Bartl claims that ERC violated the FDCPA when it reported the Sprint debt without verifying the debt (under 15 U.S.C. § 1692g(b)), failed to inform Equifax that Bartl disputed the Sprint debt when ERC nevertheless unlawfully reported the debt (under 15 U.S.C. § 1692e and § 1692e(8)), and used unfair and unconscionable means to collect or attempt to collect the Sprint debt (under 15 U.S.C. § 1692f). (See Am. Compl. ¶¶ 17-20, 57-60, Dkt. No. 8.)


         ERC filed a motion to dismiss under Rule 12(b)(1), asserting that Bartl lacks standing to bring this action. (See Dkt. No. 46.) One day later, Bartl filed a motion for summary judgment on all claims. (See Dkt. No. 49.) The Court heard argument from the Parties on both motions, (see Dkt. No. 57), and addresses both motions herein.

         A. Motion to Dismiss under Rule 12(b)(1) for Lack of Standing

         ERC makes a factual challenge to the Court's subject-matter jurisdiction and argues that Bartl lacks standing to pursue this action. (Defendant's Memorandum in Support of Its Motion to Dismiss (“Def. Dismiss Br.”) 5, Dkt. No. 48.) In a factual challenge, the Court evaluates subject-matter jurisdiction by considering matters outside the pleadings, such as testimony and affidavits. Branson Label, Inc. v. City of Branson, 793 F.3d 910, 915 (8th Cir. 2015). The Court does not accept the facts alleged in the complaint as true, and the plaintiff bears the burden of establishing subject-matter jurisdiction. Id. at 915, 917.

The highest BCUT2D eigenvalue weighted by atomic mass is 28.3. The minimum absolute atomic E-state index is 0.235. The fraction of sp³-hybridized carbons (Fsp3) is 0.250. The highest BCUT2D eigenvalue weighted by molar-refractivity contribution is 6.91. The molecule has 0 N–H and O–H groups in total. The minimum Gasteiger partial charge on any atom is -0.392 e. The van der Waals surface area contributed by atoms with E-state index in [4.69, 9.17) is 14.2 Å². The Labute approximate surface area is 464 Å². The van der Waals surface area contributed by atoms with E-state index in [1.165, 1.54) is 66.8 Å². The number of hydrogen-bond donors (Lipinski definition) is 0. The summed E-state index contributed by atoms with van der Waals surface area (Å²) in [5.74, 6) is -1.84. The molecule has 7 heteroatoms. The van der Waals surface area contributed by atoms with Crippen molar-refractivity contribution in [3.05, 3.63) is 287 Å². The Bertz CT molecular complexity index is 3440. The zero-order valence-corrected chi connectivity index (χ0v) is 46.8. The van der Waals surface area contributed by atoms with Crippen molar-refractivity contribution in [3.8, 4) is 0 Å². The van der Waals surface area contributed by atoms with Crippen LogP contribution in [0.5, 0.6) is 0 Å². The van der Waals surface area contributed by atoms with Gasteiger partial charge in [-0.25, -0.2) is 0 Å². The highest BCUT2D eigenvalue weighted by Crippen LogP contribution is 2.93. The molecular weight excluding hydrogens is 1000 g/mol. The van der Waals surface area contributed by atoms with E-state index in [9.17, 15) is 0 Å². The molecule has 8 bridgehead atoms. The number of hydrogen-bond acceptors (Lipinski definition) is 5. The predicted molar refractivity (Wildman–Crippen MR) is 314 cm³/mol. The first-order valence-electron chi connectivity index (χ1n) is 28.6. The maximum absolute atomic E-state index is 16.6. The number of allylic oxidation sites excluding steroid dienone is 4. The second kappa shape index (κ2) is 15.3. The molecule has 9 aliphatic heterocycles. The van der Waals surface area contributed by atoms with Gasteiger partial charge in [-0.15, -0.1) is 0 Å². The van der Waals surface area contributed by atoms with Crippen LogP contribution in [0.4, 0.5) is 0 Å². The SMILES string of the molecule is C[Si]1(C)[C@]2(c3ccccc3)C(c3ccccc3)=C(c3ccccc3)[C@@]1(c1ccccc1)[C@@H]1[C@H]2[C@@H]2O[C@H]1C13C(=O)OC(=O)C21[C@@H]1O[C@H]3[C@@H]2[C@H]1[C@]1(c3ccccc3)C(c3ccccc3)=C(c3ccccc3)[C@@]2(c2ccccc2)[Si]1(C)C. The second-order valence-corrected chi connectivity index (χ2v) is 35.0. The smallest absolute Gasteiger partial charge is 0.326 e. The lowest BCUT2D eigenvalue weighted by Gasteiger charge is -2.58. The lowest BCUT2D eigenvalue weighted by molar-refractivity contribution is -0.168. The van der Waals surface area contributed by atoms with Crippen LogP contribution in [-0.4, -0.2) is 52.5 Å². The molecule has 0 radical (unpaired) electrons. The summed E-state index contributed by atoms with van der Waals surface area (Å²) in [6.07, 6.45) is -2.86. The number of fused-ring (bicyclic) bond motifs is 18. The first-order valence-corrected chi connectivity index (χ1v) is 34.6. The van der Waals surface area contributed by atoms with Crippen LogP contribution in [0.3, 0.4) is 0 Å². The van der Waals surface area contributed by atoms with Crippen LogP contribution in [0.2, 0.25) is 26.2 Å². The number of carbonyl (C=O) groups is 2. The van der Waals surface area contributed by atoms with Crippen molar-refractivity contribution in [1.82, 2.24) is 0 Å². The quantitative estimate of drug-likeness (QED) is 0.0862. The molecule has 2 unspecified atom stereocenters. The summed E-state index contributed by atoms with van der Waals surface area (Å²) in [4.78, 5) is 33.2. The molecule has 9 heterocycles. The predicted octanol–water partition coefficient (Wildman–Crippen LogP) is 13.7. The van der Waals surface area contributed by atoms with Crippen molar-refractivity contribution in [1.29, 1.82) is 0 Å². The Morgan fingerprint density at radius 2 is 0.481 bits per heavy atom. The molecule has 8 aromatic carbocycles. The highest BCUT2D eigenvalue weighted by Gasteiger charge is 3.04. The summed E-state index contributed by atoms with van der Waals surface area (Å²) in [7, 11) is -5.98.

In order for the Court to exercise its judicial power, Bartl (as plaintiff) must establish the “irreducible constitutional minimum” of standing, which is shown if he “(1) suffered an injury in fact, (2) that is fairly traceable to the challenged conduct of [ERC], and (3) that is likely to be redressed by a favorable judicial decision.” Spokeo, Inc. v. Robins, 136 S.Ct. 1540, 1547 (2016) (quoting Lujan v. Defenders of Wildlife, 504 U.S. 555, 560 (1992)). ERC primarily argues that Bartl lacks an injury in fact. (See Def. Dismiss Br. 9-19; Defendant's Reply Memorandum in Support of Its Motion to Dismiss (“Def. Dismiss Reply Br.”) 3-5, Dkt. No. 56.) To show injury in fact, Bartl must have suffered “an invasion of a legally protected interest that is concrete and particularized.” Spokeo, 136 S.Ct. at 1548. (internal quotation marks omitted). Such an injury must be “actual or imminent, not conjectural or hypothetical.” Id.